Your estate representative must immediately pay estate taxes on the funds set aside in the “C” trust.  Similar to the “B” trust, the assets in the “C” trust can continue to grow but no additional estate taxes will be assessed at the time the “C” trust is distributed.

Choice 2. Your trust instructions can provide the excess assets be given to the “A” trust.  The excess assets will now be under the control of the surviving spouse.  The distribution of the assets will be done according to the terms of the “A” trust when the surviving spouse dies.

No estate taxes are due on the excess assets.  When the surviving spouse dies, all of the assets in the “A” trust will be subject to any applicable estate taxes.


Do you want to live or die in New Jersey?

Several years ago after my dad died in New Jersey, my brother and I were shocked when we realized how much money we were going to have to pay to the state in inheritance and estate taxes. The percentage was huge, especially compared to almost any other state in the US. Evidently, we were not alone in being shocked by New Jersey’s tax rules.

According to a study recently commissioned by Charles Steindel, chief economist of the New Jersey Department of the Treasury (and former senior vice president of the New York Federal Reserve Bank), 25,000 people moved away from New Jersey between 2004 and 2009. Why? In 2004, the state’s highest income tax rate was raised from 6.37% to 8.97% for those making $500,000 or more, and in 2009 a one year 10.75% tax rate was assessed on those making $1 million or more.

In addition to such high income tax, New Jersey is one of only two states (Maryland is the other) with both a state estate tax and a state inheritance tax; this is a problem for those who would like to leave at least the majority of their wealth to their loved ones when they die.

Steindel also conducted a survey of subscribers to the state’s online newsletter Tax Notes, which keeps professionals such as financial advisers, accountants and attorneys up to date on changes in law, rules and court decisions governing tax matters. Subscribers include advisers to high-wealth clients.

More than half of the respondents said that clients had recently left or expressed interest in leaving the state. Respondents said the top three reasons that clients gave for leaving were state income taxes (85.4 percent), local property taxes (77 percent) and estate taxes (67 percent). The next two reasons most-often cited were retirement (47.6 percent) and housing costs (43.7 percent).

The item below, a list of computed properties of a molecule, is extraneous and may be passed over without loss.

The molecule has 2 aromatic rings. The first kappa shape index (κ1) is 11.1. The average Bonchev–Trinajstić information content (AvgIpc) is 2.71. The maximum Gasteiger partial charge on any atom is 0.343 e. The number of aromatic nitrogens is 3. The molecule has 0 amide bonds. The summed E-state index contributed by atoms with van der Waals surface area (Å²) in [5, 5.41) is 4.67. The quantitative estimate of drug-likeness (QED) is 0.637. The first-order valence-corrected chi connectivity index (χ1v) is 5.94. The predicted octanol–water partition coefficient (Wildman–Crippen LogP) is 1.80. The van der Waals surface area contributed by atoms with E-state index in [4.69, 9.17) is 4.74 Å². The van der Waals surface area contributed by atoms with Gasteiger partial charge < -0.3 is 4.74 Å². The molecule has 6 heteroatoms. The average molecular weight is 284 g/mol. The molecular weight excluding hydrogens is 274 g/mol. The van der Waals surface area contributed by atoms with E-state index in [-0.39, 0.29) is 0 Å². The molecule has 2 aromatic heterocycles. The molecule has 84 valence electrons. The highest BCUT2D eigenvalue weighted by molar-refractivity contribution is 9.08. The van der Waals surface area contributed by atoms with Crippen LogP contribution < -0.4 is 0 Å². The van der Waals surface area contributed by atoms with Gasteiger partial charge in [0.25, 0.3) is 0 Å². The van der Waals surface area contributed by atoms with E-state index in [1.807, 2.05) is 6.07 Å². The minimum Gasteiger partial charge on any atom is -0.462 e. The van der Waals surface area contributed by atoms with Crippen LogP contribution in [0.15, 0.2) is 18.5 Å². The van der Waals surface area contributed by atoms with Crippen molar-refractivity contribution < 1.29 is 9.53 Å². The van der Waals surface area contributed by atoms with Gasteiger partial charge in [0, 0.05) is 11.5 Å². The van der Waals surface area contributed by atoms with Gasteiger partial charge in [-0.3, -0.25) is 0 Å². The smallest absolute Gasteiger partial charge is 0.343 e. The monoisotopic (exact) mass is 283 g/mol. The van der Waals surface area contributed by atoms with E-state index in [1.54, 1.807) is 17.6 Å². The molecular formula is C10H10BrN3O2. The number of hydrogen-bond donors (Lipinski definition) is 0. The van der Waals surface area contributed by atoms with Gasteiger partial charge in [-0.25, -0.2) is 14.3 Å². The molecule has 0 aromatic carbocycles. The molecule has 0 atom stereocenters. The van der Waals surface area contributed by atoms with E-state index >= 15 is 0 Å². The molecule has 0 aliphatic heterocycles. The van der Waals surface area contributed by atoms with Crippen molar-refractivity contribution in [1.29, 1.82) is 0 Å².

So if you live in New Jersey and you have any assets, consider moving to a more tax friendly, or non-taxing, state like Florida.

Plan For Death

"Just a little bit of planning made my live so much better."

“Just a little bit of planning made my life so much better.”


Dying is not just an emotional event in our life, it is a major financial event as well.  Consider the following possible financial consequences of your death:

  • The paperwork and legal procedures required to settle your estate can cost your family four to eight percent of your net worth.
  • If probate is required, your family’s inheritance can be delayed for months, and in some cases, several years.  During the probate process, the courts decide when your family can sell your personal residence.  Even though your children can’t afford to pay the mortgage.
  • Contract law may override the instructions in your Will or Living Trust
  • Giving your share of your estate directly to your spouse may cost your family hundreds of thousands of dollars.
  • If you or your surviving spouse die without a will, most state intestate laws do not provide for stepchildren.
  • Naming a minor child as a beneficiary can subject the supervision of their money to the probate court.  For a fee.
  • Giving money directly to a minor child with special needs can make the child ineligible for government benefits.
  • Your business may go out of business because no one know how to access digital records.
  • The beneficiary choice of per capita or per stirpes may accidentally disinherit a grandchild
  • Your choice of a beneficiary for your 401(k) or IRA retirement accounts can dramatically change the after death tax deferred value of these accounts.
  • If you don’t have long term care insurance, you must use your assets to pay for long term care.  There may be no assets when you die.
  • Life insurance proceeds may be part of your taxable estate.  If your estate is subject to the federal estate tax, almost half of the life insurance proceeds may be needed to pay the estate tax on the insurance proceeds.


When someone dies, a series of laws and rules determine who has the legal authority to manage the decedent’s financial affairs.

These rules and documents also determine your beneficiaries and the cost, time and effort it will take to settle your estate when you die.  Planning now will save your family money later.

These resources are useful when making plans to keep your money when you die: